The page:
I was a space-invader. When he walked in the door, I was white on rice, narrating my day in play-by-play. I believed the floor was my hamper. I literally threw clothes across the room just to see what kind of an arc they made on their journey through the air. Then I got distracted and forgot they were there, walking by them over and over as if they turned invisible. I left clusters of unfinished projects in my wake. Gobbled up the delicious food we were supposed to share. Never cleaned the lint trap. I obsessively moved things around - plants, candles, books, knickknacks - to the point where he never knew where anything was. If it wasn't for the clock on the microwave (that we used for extra kitchen storage), I wouldn't have one. Preferred my phone OFF. If you asked me what day it was, probability was high that I'd get it wrong.
He was meticulously clean . . . in some ways. He'd throw away my napkin before I finished with it and perfectly space his hangers with an index finger. His closet was a masterpiece, with even his dirty socks stacked neatly in the basket like a retail display. But he often cleaned spoons by licking them or did a soap-free rinse on dishes that desired a good scrub. I'd pull them off the drying pad and up to the light, discovering plates caked with food bits and silverware streaked by his tongue. Little hairs he missed in post-shave cleanup stuck to the white soap bar I used for my face. He gave the most tender, thoughtful pep talks on self-doubting days. Never used recipes but made the best gourmet food. Ate gargantuan salads out of the largest mixing bowl. Always said, "I have to potty," when he needed the bathroom for a #2. He left me love notes and brought home flowers, all the time, just because.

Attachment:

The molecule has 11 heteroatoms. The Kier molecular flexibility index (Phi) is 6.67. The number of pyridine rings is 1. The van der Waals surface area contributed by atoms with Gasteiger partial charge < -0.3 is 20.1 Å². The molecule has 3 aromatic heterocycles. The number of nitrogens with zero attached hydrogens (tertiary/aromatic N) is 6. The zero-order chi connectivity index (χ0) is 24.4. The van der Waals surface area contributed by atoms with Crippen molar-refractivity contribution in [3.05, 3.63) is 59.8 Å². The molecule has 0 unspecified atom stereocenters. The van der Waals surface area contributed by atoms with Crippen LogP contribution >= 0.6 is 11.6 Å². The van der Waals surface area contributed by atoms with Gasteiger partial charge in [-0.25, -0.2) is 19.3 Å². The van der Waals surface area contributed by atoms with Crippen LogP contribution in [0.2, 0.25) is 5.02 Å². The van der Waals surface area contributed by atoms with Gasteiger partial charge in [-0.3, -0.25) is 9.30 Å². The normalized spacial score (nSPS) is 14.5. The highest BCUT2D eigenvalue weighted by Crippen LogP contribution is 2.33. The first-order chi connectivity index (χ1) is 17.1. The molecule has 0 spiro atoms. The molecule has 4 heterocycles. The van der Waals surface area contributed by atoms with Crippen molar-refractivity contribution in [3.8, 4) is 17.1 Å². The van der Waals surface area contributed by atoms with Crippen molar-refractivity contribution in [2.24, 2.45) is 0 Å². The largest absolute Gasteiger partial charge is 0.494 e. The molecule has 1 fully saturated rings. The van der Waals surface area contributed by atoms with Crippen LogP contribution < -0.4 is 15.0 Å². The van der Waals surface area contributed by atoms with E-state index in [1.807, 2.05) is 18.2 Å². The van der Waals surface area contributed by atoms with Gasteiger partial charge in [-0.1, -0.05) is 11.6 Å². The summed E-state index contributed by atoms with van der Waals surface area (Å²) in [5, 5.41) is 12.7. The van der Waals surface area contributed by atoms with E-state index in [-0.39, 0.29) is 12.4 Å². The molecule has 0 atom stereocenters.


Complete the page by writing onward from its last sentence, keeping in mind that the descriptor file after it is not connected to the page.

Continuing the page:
We didn't care about holidays. Turned on Macklemore and danced naked in the dining area we used as a home gym. I read my writings out loud, while he laid back on our puffy comforter, listening with his eyes closed. When we settled in at night, we played 10 Favorite Things, picking a subject and reciting what we loved most about it.
Sometimes we could read each other's minds. Other times, far from. Two years into living together, I was still learning the art of what felt like over-communicating.
I had to say things out loud I wouldn't think twice about when I was on my own, like:
"I'm still using my napkin."
"I ate the veggie fried rice I said I'd leave for you . . . and the gyoza . . . and the dolmas . . . "
"Please wash the dishes WITH SOAP."
He had to over-emphasize statements like:
"I bought an extra bag of gyoza, JUST FOR ME."
"Don't throw things at my face WHEN MY EYES ARE CLOSED."
"I need to use the bathroom, ALONE."
We were clean and dirty. Clingy and independent. Right and wrong. Weird in every way. Somehow it worked. We talked about everything. Laughed about most of it. And came to know ourselves better through the adventure of sharing a life.